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Acquisition Of Wealth As Per Hindu Religion – Based On Vedas – Puranas

The tendency to acquire wealth is natural to man and is evident from literary sources, can be traced to ancient times. Rig Veda refers to wealth as dhana and the word occurs more than one hundred times. The context is the acquisition of wealth through participation in races, fighting wars, manufacturing of articles of daily use, rearing of kine and cultivation of agricultural land.

There is an interesting lament of a gambler which suggests that gambling was condemned as a means of acquiring wealth. The gambler says that his wife, parents, friends and relatives have turned against him. Another one says that the gambler deep in debt and scorned by near and dear ones, resorts to theft. The Veda exhorts the gambler to take to cultivation (X.34).

However, acquisition of wealth is not totally denounced. It is considered as one of the most essential aspects of life. This is evident from the importance it is given in the scheme of the purusharthas (goals of life), i.e dharma (righteousness), artha (wealth), kama (love/desire) and moksha (liberation). It is linked to desire but it has to be acquired through legitimate means and the final goal of moksha should not be last sight of.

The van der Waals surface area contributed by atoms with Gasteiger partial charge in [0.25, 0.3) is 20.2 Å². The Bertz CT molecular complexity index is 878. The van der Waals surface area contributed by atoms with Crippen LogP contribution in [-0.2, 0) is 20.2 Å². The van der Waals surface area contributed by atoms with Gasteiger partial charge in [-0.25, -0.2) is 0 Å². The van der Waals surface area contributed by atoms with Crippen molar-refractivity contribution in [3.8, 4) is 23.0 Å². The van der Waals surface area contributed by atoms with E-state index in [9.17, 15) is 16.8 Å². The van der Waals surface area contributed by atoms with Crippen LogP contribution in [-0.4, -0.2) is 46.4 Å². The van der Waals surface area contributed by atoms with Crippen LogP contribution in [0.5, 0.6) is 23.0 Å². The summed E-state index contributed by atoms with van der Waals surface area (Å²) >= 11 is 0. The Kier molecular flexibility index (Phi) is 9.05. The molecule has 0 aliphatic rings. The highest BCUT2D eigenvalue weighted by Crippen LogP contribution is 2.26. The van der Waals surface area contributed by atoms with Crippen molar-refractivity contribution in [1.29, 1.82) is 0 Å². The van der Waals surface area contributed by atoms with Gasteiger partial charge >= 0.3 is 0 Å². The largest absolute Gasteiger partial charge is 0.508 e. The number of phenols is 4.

In view of the essential role of wealth in life, eve such a great sage as Yajnavalkya does not refrain from taking a thousand cows which he won in the scholarly debate organized by king Janaka, as recounted in Brihadaranyaka Upanishad (II 4.1-5; III-1. 1-2). However, he earns all these only to leave them behind him, to be divided between his wives at the time of renunciation. His wife Maitreyi’s complete detachment from her share further makes the characteristic Vedic outlook towards wealth still clearer. According to it, wealth is necessarily to be acquired but only for the maintenance of life and by no means at the cost of other basic aspirations of life, such as righteous living and final liberation.

The ways of acquisition of wealth have been described in Puranas as white, brown and black. The wealth acquired through transmission of knowledge and performance of sacrifice is considered as purely white while that acquired through war, taxation, business and cultivation, etc is taken to be brown. Totally distinct from them is the third mode of earning characterized as black, wherein wealth is earned through gambling, stealing and forcible capturing etc.